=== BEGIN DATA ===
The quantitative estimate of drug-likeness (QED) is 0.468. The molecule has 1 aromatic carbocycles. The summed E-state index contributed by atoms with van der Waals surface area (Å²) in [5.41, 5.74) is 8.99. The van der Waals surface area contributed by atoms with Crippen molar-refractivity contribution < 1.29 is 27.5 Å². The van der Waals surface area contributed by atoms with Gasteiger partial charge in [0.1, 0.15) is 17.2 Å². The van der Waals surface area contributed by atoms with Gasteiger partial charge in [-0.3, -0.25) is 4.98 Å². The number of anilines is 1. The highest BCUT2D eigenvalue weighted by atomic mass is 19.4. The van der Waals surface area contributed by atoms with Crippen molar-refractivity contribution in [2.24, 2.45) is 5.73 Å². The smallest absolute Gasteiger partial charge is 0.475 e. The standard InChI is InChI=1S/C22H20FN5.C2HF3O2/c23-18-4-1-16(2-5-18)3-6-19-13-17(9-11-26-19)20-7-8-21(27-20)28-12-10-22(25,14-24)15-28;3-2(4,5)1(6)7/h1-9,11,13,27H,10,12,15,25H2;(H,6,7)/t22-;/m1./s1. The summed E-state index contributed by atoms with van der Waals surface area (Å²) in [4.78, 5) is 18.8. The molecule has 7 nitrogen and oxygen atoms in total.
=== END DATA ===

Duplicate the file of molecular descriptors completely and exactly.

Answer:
The quantitative estimate of drug-likeness (QED) is 0.468. The molecule has 1 aromatic carbocycles. The summed E-state index contributed by atoms with van der Waals surface area (Å²) in [5.41, 5.74) is 8.99. The van der Waals surface area contributed by atoms with Crippen molar-refractivity contribution < 1.29 is 27.5 Å². The van der Waals surface area contributed by atoms with Gasteiger partial charge in [0.1, 0.15) is 17.2 Å². The van der Waals surface area contributed by atoms with Gasteiger partial charge in [-0.3, -0.25) is 4.98 Å². The number of anilines is 1. The highest BCUT2D eigenvalue weighted by atomic mass is 19.4. The van der Waals surface area contributed by atoms with Crippen molar-refractivity contribution in [2.24, 2.45) is 5.73 Å². The smallest absolute Gasteiger partial charge is 0.475 e. The standard InChI is InChI=1S/C22H20FN5.C2HF3O2/c23-18-4-1-16(2-5-18)3-6-19-13-17(9-11-26-19)20-7-8-21(27-20)28-12-10-22(25,14-24)15-28;3-2(4,5)1(6)7/h1-9,11,13,27H,10,12,15,25H2;(H,6,7)/t22-;/m1./s1. The summed E-state index contributed by atoms with van der Waals surface area (Å²) in [4.78, 5) is 18.8. The molecule has 7 nitrogen and oxygen atoms in total.